Thanks to 2006 legislation, it is possible to rollover funds from an IRA to an HSA – Buy Why Would Anyone Want To?
Rolling money over from an Individual Retirement Account (IRA) to a Health Saving Account (HSA) is possible only once in a lifetime, and only for “eligible” people. Eligibility is determined by the type of healthcare insurance plan one owns. If it is a High Deductible Health Plan (HDHP), then the insured person is good to go. What makes a plan a HDHP? For individual plans, the deductible must be $1400 or more annually and the out-of-pocket limit must be less than $7000. For family plans, those amounts are doubled to $2800 and $14,000 respectively. After the rollover is performed, there is a “testing period” where the account owner must hold the eligible HDHP for twelve months. Otherwise, they would be subjected to a 10% penalty from the IRS.
The maximum amount that can be transferred tax-free and penalty-free from the IRA to the HSA is equivalent to the maximum contribution limit of Health Savings Accounts. For 2021, $3600 could be contributed to HSAs where the owner holds an individual insurance policy, and $7200 for those that hold family plans. For people older than 55, there is also a $1000 “Catch-up” amount allowed for policyholders of both individual and family plans. The HSA contribution limits for 2020 are almost identical, except individual policyholders have a maximum of $3,550.
Advantages of an IRA to HSA Rollover
Pre-tax dollars in an IRA can be moved to an HSA without penalty or taxation. Once in the HSA, the funds can be withdrawn tax-free as long as they are used for qualified medical expenses. For people who are under 59½, this can be advantageous if there are medical expenses that need to be paid. If they don’t use the money for a qualified medical expense, however, the withdrawn funds are not only taxed as income, but subject to a 20% penalty. In fact, the 20% penalty can hit anyone who is younger than 65. Individuals over the age 65 take the tax hit when using HSA funds for nonqualified reasons, but don’t have to worry about the extra 20% penalty
The advantages for people over the age of 59½ not only include the immediate use of tax-free IRA money (for medical expenses), but also the long-term benefits. Imagine the following hypothetical situation:
Fred and Frank both have $3550 in their own IRA. Fred rolls his $3,550 over into an HSA while Frank keeps his put. After 10 years, both amounts grow an identical amount, let’s say 10% per year, so both accounts now have a balance over $9,200. When Fred withdraws his money, he gets the full $9,200 so long as it used for qualified expenses. When Frank takes out his money, he has 24% tax withheld as the money is subject to income taxation, so his net amount is approximately $7000.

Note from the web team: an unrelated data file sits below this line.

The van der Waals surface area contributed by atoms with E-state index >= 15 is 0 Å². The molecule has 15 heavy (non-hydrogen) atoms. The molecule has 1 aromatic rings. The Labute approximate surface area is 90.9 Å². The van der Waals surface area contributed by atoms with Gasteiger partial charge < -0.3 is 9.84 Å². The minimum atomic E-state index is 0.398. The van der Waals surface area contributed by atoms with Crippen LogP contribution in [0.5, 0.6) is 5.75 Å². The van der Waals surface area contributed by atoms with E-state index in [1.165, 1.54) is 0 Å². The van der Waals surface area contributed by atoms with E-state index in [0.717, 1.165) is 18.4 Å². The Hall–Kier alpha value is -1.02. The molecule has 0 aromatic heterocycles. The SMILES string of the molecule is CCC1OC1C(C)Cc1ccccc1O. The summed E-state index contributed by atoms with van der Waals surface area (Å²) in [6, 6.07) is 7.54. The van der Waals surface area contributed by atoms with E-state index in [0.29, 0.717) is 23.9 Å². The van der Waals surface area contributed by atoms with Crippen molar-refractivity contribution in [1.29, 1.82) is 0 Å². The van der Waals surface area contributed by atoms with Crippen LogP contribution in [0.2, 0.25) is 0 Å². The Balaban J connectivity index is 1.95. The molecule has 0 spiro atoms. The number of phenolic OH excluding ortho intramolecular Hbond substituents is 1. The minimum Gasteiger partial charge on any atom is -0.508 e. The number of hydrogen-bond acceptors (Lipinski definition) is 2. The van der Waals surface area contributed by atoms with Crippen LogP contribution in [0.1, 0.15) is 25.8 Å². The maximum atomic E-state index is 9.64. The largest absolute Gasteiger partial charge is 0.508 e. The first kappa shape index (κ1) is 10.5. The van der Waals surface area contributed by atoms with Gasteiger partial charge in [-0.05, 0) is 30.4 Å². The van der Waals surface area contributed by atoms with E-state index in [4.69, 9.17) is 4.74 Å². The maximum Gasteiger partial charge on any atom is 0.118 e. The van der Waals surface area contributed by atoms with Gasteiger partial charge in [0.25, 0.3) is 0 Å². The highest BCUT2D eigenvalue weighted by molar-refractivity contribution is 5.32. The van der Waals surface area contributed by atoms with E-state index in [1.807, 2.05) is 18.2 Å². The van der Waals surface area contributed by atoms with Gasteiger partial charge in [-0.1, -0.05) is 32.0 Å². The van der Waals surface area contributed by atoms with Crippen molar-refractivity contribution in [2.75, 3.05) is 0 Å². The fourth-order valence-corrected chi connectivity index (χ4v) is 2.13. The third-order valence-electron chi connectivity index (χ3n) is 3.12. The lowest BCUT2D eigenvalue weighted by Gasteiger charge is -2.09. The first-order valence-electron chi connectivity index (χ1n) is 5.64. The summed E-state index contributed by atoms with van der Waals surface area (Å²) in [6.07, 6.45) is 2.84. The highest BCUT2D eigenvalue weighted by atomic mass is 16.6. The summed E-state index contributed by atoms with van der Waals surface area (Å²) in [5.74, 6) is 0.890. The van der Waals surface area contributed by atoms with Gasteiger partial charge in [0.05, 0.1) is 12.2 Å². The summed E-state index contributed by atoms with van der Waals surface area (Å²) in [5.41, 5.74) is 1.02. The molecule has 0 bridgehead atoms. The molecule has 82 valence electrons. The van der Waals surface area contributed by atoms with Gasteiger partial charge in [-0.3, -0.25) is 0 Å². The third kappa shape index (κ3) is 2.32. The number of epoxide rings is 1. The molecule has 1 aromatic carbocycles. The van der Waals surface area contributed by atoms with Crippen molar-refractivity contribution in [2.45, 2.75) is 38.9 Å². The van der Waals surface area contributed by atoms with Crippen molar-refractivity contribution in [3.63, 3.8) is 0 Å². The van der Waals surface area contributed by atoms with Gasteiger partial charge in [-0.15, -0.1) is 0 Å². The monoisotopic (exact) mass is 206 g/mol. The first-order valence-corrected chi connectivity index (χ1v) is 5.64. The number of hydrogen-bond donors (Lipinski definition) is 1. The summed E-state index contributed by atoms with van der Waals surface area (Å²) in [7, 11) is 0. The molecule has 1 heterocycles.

Rollovers from Other Accounts
In the above, the IRAs being discussed are Traditional, not Roth IRAs. While it is just as legal to rollover money from a Roth IRA to an HSA, it makes little sense because Roth funds are already tax and penalty-free when withdrawn (assuming the owner is over 59½ and the money was in the Roth for five years or more when withdrawn). It is also technically possible to rollover funds from a 401(k) or TSP account into an IRA and then rollover the money into an HSA, but this strategy should be discussed with your financial advisor before executing.
For the crowd over 59½, it is also possible to withdraw money from an IRA, take the tax hit, and then deposit the cash into an HSA. An available deduction then essentially offsets the taxes, and this move can be made once every year- not just once in a lifetime like the rollover. However, please discuss this with a tax professional before pulling the proverbial trigger.
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Until Next Time,
**Written by Benjamin Derge, Financial Planner. The information has been obtained from sources considered reliable but we do not guarantee that the foregoing material is accurate or complete. Any opinions are those of Benjamin Derge and not necessarily those of RJFS or Raymond James. Links are being provided for information purposes only. Expressions of opinion are as of this date and are subject to change without notice. Raymond James is not affiliated with and does not endorse, authorize, or sponsor any of the listed websites or their respective sponsors.
Funding a Health Savings Account